Montenegro’s politics remain turbulent. Since the October 2016 general election, most opposition parties have refused to join parliament sessions, claiming that the election result was not legitimate. The opposition boycott of parliament is undermining Montenegro’s image as a stable country. Numerous attempts by international institutions and diplomats to persuade the boycotting parties to start talks with the ruling Democratic Party of Socialists have failed.
For its part, the government has been repeatedly criticised for the lack of progress in the fight against corruption and organised crime, as well as for the lack of media freedom.
Meanwhile, the police seem focused on chasing the leadership of the main opposition party, the pro-Russian Democratic Front (DF). Its leaders have been put on trial for various crimes from street violence to the failed 2016 coup plot.
The “trial of the century”, aiming to bring those suspected of being behind the plot to justice, started in 2018 and will continue in 2019. Prosecutors say the plot was intended to help the DF to seize power in Montenegro on the night of the October 2016 general election. The prosecution has accused the two Russians, believed to have links to the Russian secret services, of organising the plot.
The plot was seen as Moscow’s attempt to prevent Montenegro’s Nato membership. Russia has been accused of interfering in Montenegro’s politics, aiming to destabilise the country and change its leadership. While the coup plot was foiled, there is a risk of further political unrest as the trial unfolds.
However, Montenegro is still seen as the frontrunner in the race to join the EU, ahead of Serbia, has a high chance of joining the bloc in 2025, provided politics don’t derail the reform process.
As Montenegro works hard to improve state finances and cut debt, economic growth is seen slowing in 2019 to between 2.5% and 3%. However, structural reforms, progress in its EU accession negotiations and large investment projects in the transportation, tourism and energy sectors give Podgorica good mid-term prospects.
Economic growth is seen slowing to 2.5% in 2019 from an estimated 3.7% in 2018, according to the International Monetary Fund (IMF). The institution has the most pessimistic forecast for 2019 among international financial institutions.
According to the European Commission, in 2019 and 2020, Montenegro’s economy will slow its growth to 2.8% and 3.1% respectively, mainly affected by declining investment. Private and public consumption are forecast to remain subdued in 2019 due to the government’s planned fiscal consolidation measures aimed at curbing public employment and wage growth. The most optimistic projection was from the European Bank for Reconstruction and Development (EBRD) which expects the economy to expand by 3% in 2019.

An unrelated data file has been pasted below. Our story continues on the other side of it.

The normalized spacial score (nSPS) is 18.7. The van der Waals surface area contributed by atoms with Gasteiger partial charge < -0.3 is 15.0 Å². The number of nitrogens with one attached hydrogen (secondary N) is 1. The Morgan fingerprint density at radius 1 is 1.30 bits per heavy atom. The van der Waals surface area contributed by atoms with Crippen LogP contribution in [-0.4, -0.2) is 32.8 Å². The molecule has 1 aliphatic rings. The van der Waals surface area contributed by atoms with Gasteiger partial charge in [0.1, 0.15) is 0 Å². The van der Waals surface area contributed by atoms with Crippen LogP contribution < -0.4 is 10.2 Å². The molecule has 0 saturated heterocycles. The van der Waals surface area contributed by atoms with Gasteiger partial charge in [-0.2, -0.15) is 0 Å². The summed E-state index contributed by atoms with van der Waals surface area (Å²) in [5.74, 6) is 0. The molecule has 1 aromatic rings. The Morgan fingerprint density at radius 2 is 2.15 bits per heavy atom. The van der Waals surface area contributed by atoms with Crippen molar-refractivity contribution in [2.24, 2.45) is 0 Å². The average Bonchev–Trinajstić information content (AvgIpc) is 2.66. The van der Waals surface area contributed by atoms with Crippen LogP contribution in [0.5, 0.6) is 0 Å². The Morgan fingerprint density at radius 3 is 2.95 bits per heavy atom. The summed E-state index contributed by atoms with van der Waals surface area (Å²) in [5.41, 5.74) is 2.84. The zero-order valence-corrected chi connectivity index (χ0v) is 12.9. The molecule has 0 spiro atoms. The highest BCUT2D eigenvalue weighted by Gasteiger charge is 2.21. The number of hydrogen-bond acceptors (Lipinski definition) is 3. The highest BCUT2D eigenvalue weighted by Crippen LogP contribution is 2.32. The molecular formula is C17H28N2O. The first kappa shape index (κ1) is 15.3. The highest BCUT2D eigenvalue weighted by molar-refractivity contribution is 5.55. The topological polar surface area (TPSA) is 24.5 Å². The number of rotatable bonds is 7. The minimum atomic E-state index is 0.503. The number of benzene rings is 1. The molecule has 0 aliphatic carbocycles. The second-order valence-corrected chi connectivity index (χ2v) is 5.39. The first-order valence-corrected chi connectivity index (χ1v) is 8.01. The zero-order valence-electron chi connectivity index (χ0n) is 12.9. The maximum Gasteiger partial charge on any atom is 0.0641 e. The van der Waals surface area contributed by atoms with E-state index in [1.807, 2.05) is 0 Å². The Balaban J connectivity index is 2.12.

Montenegro’s public debt increased sharply due to the high costs for the construction of the first priority stretch of the key Bar-Boljare motorway. However, the project also brought new jobs and is expected to help the country’s economic growth once it is completed.
The country’s public debt stood at €3.09bn at the end of September, equalling 67.19% of the projected full-year GDP forecast, according to the latest available finance ministry data.
As the government of Prime Minister Dusko Markovic is expected to continue the broad fiscal consolidation, the general government debt is expected to start falling below the 65% of GDP peak expected in 2019 when the focus will remain on improving the tax environment, economic growth and increasing employment.
According to the government’s projections, the budget deficit would be 2.97% of GDP in 2019 and it will be funded mainly by local securities. Montenegro usually issues six-month T-bills on local market.
The government also plans to approach local banks for loans, but would borrow only if they propose good conditions.
Montenegro is improving its local operating conditions and attractiveness to foreign investors thanks to the reforms it is undertaking in its EU membership path.
Montenegro will keep focusing on infrastructure and tourism in 2019. The country has launched a tender for the construction of ski lifts and tracks in the winter resorts of Kolasin 1600 and Zarski, aiming to increase revenue from winter tourism.
In the meantime, state-owned investment fund Qatari Diar apparently has not abandoned plans to build a luxury hotel in Montenegro as announced in the summer of 2017, and still plans to invest €270mn in the project, according to the government.
In 2014, Qatari Diar bought several land plots in the Adriatic town of Tivat where it planned to build a €350mn tourism complex, including five land plots stretching over 2,356 sqm on Przno bay. It paid a total of €192,000 at a public auction staged by Tivat municipality.
The land plot taken back by the state was among those acquired by the investment fund, which paid €1.3mn for it, according to unofficial information from daily Pobjeda quoted by RTCG. The company claims it has documents to prove its ownership.
The five-star hotel project faced hurdles in the past due to unsolved ownership issues.
Outside the tourism sector, there are plans to push ahead with the reconstruction of the Pljevlja power plant, Economy Minister Dragica Sekulic said in December. Power company EPCG has been mulling construction of a new unit at the power plant but it is not clear how this will be funded after a deal with Czech Skoda Praha was cancelled.